Solving the In-building Cellular Signal Propagation Dilemma

5G signal attenuation greatly impacts in-building cellular coverage. A new Corning solution tries to address the issue.

Solving the In-building Cellular Signal Propagation Dilemma
(Credit: Sasin Paraksa / Alamy Stock Photo)

This week, Corning introduced Everon 5G Enterprise Radio Access Network (ERAN), a new solution to expand the use of cellular services inside buildings.

The solution aims to meet enterprise connectivity needs in various high-density environments, such as those found in airport terminals, hospitals, hotels, manufacturing plants, and more.

When announcing ERAN, Corning noted that delivering indoor cellular coverage has been a challenge both enterprises and 5G providers have faced for years. The problem is that 5G uses higher-frequency spectrums, and transmissions at such frequencies are easily attenuated or blocked.

As we noted in “Trees Grow” and Other Tales of Wireless Deployment, vegetation and structures (buildings, construction scaffolding, elevated roadways, etc.) have always had an impact on wireless signals. As such, a signal propagating into a building is quickly attenuated. These issues are more pronounced with 5G.

Another implication of higher frequency signal attentional is that antenna placement and location are essential. A 4G operator can place an antenna on top of a high building or a mountain. That antenna can serve 50,000 or 60,000 customers.

A 5G signal can only travel a much shorter distance before attenuation degrades the quality of the connection. As such, many more antennas are needed, each serving a small physical area. Those antennas are usually placed on lampposts in front of an office and serve about 50 customers.

Indoor cellular signal propagation issues

Wireless signals, whether Wi-Fi or cellular, can be attenuated or blocked within a building due to multiple factors.

Different building materials absorb wireless signals to varying degrees. Materials like concrete, metal, and brick can significantly weaken signals as they pass through, while materials like glass and wood have less impact but still contribute to signal loss.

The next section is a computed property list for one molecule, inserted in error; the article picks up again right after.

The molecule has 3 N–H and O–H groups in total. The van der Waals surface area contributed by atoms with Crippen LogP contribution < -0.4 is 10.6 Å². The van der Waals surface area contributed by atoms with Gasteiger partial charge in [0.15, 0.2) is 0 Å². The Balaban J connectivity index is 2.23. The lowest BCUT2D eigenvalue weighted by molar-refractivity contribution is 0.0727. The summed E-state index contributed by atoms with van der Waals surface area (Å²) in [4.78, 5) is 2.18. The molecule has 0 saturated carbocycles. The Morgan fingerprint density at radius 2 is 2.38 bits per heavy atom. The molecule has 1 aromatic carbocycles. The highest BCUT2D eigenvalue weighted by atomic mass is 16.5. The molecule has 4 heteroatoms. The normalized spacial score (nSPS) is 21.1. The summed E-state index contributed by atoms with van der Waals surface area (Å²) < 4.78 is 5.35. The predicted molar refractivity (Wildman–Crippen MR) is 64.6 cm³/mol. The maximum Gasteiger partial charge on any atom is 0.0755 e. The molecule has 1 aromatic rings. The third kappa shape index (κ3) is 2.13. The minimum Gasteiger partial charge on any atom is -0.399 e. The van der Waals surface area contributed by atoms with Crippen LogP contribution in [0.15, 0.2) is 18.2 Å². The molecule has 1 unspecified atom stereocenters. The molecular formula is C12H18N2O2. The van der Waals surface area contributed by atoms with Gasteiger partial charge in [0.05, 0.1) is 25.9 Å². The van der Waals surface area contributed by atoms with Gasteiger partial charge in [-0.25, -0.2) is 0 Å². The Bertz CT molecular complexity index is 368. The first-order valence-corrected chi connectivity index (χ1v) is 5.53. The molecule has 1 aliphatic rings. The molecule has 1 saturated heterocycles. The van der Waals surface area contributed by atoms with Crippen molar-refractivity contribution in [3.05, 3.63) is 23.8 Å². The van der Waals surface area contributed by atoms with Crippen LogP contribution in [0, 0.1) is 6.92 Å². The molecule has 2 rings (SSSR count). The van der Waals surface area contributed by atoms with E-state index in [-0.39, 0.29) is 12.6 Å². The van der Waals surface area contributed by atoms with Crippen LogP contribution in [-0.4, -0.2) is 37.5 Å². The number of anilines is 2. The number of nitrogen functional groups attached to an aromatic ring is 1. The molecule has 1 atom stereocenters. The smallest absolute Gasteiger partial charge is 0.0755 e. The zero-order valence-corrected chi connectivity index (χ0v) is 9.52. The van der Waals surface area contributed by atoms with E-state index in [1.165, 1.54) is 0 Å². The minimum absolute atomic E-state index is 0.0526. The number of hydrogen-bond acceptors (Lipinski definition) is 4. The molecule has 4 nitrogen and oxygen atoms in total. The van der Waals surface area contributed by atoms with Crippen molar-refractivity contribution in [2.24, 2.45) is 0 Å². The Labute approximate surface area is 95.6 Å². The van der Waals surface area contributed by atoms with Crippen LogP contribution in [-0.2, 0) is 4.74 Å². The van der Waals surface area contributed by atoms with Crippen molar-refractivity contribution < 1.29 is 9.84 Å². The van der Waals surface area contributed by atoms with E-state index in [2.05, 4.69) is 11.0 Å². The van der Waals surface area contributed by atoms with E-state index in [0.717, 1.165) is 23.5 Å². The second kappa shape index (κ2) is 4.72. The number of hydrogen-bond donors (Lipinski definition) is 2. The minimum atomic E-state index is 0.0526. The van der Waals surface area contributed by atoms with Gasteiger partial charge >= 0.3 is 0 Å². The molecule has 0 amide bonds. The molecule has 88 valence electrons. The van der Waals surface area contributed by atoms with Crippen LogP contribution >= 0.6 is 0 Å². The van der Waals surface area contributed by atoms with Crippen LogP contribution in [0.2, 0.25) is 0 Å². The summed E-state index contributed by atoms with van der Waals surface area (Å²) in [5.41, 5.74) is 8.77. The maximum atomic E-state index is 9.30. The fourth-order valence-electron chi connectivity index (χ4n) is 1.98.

The physical layout of a building, including the placement of walls, floors, and large metal objects, can create areas of poor reception or dead zones where signals are either too weak or completely lost.

IT managers have several options to address these issues when the wireless signal is Wi-Fi. However, the options for cellular are limited.

For example, IT managers frequently use Wi-Fi boosters to extend the range of a Wi-Fi signal and make the signal available in under-served areas of a building. Comparable to Wi-Fi boosters, there are signal boosters for cellular services that help expand a signal's reach deeper into a building.

Another approach to make robust Wi-Fi available is to strategically position Wi-Fi routers and access points throughout a facility. There is nothing comparable for cellular. That is what the ERAN solution tries to help.

The solution combines the benefits of small cell radio access networks (RAN), which accommodate multiple frequencies, with the advantages of distributed antenna system (DAS) technologies, which provide reliable signals in high-density environments.

In addition, the solution’s Open RAN architecture allows the system to work with multiple mobile operators over a common network. The practical implication is that if one provider's antenna placements under-serve a section of a facility, an enterprise could work with other providers with antennas in the right places to cover those dead zones.

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About the Author(s)

Salvatore Salamone, Managing Editor, Network Computing

Salvatore Salamone is the managing editor of Network Computing. He has worked as a writer and editor covering business, technology, and science. He has written three business technology books and served as an editor at IT industry publications including Network World, Byte, Bio-IT World, Data Communications, LAN Times, and InternetWeek.

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